Babies can suffer too, struggling to form a secure attachment with their mothers and becoming more likely to develop behavioral issues and have lower cognitive abilities.
"I was lying to you"
For many women of color, the fear of child welfare services comes from seeing real incidents in their community, says Ayesha Uqdah, a community health worker who conducts home visits for pregnant and postpartum women in Philadelphia through the nonprofit Maternity Care Coalition.
News reports in several states and studies at the national level have found that child welfare workers deem black mothers unfit at a higher rate than they do white mothers, even when controlling for factors like education and poverty.
During home visits, Uqdah asks clients the 10 questions on the Edinburgh Postnatal Depression Scale survey, one of the most commonly used tools to identify women at risk. The survey asks women to rate things like how often they've laughed or had trouble sleeping in the past week. The answers are tallied for a score out of 30, and anyone who scores above a 10 is referred for a formal clinical assessment.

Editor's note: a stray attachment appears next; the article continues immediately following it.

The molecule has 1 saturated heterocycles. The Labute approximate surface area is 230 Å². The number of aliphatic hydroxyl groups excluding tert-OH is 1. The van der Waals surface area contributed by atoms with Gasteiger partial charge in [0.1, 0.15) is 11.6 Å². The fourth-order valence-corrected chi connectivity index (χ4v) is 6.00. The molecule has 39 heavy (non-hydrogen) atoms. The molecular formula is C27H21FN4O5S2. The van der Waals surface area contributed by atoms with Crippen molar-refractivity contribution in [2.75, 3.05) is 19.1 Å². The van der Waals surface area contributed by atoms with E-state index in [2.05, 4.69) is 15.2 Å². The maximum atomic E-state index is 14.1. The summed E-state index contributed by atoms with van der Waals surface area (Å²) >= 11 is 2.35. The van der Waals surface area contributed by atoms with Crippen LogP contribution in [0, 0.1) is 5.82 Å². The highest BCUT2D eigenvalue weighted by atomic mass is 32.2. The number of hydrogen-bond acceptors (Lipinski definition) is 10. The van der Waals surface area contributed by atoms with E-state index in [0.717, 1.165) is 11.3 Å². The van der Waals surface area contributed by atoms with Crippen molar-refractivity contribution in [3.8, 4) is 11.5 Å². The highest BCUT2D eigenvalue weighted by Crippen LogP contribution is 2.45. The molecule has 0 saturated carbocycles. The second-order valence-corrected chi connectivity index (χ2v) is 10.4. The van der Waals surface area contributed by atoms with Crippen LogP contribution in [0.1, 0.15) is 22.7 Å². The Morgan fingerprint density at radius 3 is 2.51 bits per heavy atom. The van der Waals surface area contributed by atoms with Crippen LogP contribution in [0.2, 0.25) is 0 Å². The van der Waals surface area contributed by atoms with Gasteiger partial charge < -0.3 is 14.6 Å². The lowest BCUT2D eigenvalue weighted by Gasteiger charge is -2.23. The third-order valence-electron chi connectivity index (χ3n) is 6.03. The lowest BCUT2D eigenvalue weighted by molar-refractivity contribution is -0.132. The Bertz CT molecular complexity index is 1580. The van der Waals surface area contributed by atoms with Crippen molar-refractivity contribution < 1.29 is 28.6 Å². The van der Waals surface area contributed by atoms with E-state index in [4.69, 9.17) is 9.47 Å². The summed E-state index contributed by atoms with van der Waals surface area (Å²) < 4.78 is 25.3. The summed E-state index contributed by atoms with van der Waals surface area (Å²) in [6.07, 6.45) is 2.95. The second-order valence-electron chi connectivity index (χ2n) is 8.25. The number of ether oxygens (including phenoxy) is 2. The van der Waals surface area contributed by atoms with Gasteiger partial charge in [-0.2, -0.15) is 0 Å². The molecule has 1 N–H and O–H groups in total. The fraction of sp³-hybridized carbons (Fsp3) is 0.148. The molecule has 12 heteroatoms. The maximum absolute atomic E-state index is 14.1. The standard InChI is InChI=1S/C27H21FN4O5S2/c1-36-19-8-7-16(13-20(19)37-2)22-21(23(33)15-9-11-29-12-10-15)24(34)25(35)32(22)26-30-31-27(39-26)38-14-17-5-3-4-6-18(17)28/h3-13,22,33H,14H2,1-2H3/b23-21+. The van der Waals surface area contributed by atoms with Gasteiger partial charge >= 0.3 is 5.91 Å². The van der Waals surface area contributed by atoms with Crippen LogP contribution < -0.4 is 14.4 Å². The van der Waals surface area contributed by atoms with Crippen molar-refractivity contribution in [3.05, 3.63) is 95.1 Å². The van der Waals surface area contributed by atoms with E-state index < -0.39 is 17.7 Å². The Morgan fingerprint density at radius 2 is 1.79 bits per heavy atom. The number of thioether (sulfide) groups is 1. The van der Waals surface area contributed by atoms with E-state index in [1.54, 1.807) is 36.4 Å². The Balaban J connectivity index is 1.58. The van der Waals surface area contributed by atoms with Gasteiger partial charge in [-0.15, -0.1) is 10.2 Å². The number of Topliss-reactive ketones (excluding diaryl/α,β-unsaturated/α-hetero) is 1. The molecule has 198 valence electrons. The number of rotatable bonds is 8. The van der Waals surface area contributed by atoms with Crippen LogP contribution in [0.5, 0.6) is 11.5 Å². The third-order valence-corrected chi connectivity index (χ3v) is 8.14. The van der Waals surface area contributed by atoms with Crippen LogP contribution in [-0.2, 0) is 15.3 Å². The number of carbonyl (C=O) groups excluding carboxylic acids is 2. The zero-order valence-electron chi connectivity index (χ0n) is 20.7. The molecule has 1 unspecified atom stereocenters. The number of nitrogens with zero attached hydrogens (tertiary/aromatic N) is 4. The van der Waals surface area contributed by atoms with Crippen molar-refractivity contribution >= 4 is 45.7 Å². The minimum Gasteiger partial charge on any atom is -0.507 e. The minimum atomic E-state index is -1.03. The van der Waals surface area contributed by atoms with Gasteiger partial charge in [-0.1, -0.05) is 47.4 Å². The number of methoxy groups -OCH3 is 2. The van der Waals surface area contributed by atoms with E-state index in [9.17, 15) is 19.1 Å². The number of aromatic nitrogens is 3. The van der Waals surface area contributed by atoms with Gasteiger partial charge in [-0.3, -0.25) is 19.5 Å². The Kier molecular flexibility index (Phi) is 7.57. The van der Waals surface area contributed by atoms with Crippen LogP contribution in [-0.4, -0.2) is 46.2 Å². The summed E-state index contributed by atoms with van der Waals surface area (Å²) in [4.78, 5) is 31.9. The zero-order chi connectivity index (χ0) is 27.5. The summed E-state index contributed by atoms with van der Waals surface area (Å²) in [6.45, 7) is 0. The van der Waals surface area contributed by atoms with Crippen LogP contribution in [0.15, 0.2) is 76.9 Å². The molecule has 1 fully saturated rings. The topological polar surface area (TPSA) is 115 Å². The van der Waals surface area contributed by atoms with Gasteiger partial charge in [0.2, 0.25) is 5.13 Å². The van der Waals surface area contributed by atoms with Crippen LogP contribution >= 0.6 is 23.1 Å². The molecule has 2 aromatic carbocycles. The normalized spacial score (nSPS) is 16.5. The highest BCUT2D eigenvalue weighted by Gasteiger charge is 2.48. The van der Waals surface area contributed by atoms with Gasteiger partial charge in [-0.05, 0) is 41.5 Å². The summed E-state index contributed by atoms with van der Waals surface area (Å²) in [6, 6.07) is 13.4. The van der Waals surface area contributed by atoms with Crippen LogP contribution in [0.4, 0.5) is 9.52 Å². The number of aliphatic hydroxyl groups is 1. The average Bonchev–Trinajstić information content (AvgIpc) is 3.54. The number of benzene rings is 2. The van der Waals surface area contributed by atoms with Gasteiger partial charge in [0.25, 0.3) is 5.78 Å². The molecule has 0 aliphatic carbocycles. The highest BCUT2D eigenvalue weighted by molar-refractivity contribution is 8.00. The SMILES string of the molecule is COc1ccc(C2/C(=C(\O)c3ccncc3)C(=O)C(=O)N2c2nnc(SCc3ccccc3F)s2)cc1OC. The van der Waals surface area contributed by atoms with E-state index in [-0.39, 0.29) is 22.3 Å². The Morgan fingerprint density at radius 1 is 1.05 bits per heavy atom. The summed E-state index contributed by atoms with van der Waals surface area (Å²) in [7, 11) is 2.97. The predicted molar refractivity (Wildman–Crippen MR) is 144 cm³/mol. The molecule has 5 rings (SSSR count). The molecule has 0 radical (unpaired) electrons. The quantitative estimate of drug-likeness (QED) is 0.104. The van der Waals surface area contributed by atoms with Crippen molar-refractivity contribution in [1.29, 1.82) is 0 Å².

Uqdah remembers conducting the survey with one pregnant client, who scored a 22. The woman decided not to go for the mental health services Uqdah recommended.
A week after having her baby, the same woman's answers netted her a score of zero: perfect mental health.
"I knew there was something going on," Uqdah says. "But our job isn't to push our clients to do something they're not comfortable doing."
About a month later, the woman broke down and told Uqdah, "I was lying to you. I really did need services, but I didn't want to admit it to you or myself."
The woman's first child had been taken into child welfare custody and ended up with her grandfather, Uqdah says. The young mother didn't want that to happen again.
Screening tools are not one-size-fits-all
Another hurdle for women of color comes from the tools clinicians use to screen for postpartum depression.